Interesting Facts:
The Good "Stuff"

     Muskrats received their name from how they smell. They have special glands that secrete a musky smelling liquid to mark their territory. This smell can last up to several days depending on the weather and conditions of the area in which was marked.

      Muskrats are very important in the fur harvesting industry. They have accounted for millions of dollars of profit and their abundance makes this very possible. Their fur is then used in manufacturing clothing all over the country. To learn more about the fur and trapping industry click here.

     Despite the fact that muskrats are very territorial, they don't seem bothered if a flock of geese or ducks decides to make their habitat a new nesting site. The muskrats that I have observed in Myrick Marsh are very lackadaisical. They swim where they please and enjoy resting on the submerged logs in the marsh. Click here to see video of muskrats that I took this spring in Myrick Marsh.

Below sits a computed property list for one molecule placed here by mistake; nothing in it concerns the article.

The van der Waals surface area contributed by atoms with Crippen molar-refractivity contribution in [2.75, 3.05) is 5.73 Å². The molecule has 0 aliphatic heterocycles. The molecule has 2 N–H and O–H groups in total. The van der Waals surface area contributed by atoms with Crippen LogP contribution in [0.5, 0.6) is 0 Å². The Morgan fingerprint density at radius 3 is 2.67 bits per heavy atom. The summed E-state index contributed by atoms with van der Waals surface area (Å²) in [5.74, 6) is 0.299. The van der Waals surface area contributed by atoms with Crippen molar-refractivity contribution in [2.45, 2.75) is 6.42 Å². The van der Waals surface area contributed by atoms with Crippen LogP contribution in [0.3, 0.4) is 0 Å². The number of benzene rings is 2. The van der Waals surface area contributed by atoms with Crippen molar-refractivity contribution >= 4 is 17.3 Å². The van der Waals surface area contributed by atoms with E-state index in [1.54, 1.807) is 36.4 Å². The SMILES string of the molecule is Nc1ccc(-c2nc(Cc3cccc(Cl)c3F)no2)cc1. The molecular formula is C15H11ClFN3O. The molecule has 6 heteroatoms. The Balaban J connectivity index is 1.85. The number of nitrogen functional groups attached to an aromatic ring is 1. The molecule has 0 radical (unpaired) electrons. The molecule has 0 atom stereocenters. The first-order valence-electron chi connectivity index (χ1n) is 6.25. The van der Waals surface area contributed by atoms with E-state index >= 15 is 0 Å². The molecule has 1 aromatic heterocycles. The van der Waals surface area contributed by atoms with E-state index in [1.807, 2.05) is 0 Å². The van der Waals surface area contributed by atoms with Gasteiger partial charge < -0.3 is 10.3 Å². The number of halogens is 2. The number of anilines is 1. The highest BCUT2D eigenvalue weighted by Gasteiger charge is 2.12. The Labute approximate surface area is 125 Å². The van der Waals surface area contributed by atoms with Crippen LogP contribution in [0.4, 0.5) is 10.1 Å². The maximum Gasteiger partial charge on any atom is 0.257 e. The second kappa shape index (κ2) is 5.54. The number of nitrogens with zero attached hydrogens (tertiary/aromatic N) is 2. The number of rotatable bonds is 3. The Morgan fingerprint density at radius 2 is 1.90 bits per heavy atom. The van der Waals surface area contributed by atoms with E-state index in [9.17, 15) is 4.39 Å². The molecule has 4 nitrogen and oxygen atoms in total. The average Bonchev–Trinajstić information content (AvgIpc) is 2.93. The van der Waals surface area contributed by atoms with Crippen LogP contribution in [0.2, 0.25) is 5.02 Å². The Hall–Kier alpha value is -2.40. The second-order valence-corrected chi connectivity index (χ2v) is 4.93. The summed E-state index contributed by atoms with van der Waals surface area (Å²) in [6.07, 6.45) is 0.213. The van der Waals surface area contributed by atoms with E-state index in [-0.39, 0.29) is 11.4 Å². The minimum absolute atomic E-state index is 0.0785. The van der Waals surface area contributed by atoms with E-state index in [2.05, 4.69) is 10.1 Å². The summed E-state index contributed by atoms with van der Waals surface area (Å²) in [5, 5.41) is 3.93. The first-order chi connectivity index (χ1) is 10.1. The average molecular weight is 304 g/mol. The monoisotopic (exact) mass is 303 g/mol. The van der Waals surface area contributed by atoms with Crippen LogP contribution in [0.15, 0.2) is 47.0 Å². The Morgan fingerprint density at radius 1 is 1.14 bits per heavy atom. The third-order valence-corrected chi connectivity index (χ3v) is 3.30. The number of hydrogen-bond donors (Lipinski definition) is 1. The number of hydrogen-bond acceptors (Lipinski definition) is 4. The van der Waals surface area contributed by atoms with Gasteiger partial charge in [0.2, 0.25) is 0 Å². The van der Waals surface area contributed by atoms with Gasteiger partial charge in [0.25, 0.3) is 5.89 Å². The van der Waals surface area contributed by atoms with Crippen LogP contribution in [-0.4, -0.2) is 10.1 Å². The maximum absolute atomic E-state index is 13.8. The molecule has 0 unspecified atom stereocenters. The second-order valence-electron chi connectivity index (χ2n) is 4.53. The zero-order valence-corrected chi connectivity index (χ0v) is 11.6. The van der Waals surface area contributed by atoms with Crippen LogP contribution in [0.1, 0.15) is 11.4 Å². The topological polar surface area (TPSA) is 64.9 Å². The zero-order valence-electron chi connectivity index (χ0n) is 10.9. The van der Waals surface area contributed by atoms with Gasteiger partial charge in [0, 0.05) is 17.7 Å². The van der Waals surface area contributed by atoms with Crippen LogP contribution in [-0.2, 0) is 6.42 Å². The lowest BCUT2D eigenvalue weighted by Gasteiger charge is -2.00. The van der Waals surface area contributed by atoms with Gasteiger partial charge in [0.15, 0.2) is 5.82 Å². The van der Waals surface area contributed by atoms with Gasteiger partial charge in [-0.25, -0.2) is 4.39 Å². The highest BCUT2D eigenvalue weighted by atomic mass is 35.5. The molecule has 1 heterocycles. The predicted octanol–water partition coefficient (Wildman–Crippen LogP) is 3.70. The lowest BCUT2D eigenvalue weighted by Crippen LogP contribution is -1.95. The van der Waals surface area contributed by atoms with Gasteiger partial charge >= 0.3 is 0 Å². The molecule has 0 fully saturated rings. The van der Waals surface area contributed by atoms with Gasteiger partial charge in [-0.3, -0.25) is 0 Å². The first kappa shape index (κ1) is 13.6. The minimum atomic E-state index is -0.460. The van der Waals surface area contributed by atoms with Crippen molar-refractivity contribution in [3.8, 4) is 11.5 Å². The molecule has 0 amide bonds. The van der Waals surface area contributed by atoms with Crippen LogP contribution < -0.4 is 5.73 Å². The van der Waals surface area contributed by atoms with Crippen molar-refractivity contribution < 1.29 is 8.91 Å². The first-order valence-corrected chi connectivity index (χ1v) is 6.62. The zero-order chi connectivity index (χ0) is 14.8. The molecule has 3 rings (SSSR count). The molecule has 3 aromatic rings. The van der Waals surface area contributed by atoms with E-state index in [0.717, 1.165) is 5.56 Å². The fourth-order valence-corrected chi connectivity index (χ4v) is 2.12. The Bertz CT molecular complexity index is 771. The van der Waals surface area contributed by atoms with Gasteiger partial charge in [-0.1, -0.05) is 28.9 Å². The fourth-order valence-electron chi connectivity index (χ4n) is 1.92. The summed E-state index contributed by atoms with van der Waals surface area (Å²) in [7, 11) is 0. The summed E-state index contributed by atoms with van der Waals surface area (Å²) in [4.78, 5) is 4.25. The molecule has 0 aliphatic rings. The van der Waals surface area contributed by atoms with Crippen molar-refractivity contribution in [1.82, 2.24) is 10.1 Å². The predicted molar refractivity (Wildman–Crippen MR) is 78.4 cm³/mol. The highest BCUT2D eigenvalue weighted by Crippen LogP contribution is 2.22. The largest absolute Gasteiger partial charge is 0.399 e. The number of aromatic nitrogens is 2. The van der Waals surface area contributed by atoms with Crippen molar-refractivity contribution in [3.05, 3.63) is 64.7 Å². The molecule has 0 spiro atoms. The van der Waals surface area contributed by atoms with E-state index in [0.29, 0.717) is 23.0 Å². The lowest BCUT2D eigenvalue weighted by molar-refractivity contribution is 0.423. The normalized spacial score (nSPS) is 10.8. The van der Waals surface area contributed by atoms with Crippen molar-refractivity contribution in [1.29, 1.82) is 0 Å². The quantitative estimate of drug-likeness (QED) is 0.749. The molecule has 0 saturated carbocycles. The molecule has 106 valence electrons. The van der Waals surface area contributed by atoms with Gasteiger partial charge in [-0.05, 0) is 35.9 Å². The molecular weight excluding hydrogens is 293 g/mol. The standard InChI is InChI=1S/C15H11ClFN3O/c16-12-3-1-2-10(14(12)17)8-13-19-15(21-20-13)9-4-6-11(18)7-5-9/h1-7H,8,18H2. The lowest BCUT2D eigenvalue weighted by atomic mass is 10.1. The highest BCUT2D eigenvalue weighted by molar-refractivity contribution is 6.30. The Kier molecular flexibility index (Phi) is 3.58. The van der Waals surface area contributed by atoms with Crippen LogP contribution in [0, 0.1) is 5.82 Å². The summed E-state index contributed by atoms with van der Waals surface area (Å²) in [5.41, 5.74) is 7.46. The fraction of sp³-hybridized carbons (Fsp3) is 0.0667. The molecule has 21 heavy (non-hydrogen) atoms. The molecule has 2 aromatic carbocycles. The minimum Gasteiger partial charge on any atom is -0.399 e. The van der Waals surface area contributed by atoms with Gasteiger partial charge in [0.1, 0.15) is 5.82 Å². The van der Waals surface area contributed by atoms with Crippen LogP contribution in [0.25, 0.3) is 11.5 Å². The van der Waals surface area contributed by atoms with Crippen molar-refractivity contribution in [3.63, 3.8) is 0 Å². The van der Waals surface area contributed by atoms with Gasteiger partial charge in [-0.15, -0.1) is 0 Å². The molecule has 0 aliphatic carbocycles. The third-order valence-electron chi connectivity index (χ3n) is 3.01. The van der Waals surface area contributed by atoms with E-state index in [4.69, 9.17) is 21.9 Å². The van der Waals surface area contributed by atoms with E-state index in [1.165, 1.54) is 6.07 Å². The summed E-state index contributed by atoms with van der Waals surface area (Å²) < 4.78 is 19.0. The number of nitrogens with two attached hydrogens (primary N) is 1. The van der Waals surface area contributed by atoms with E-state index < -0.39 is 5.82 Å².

From my experience with observing the muskrats in the marsh, they aren't terrible afraid of humans. One day I was even lucky enough to see one that had ventured out of the water onto the grass by the path that I was walking on. They love coming out to swim and eat as the sun starts to set. Muskrats are also very hard to find unless you are looking for them. Their small size and brown fur allows them to blend in with their habitat and live their lives in peace.

     I chose this organism because I had seen a muskrat once the semester before I took this class and I loved going to the marsh for walks. I saw this website as an opportunity to go to the marsh and look for, in my opinion, cute furry muskrats to observe and take pictures of! One of the common muskrat's relatives, the beaver, also lives in the marsh. There are many trees that have been chewed in half near the base and I  was lucky enough to encounter one once.

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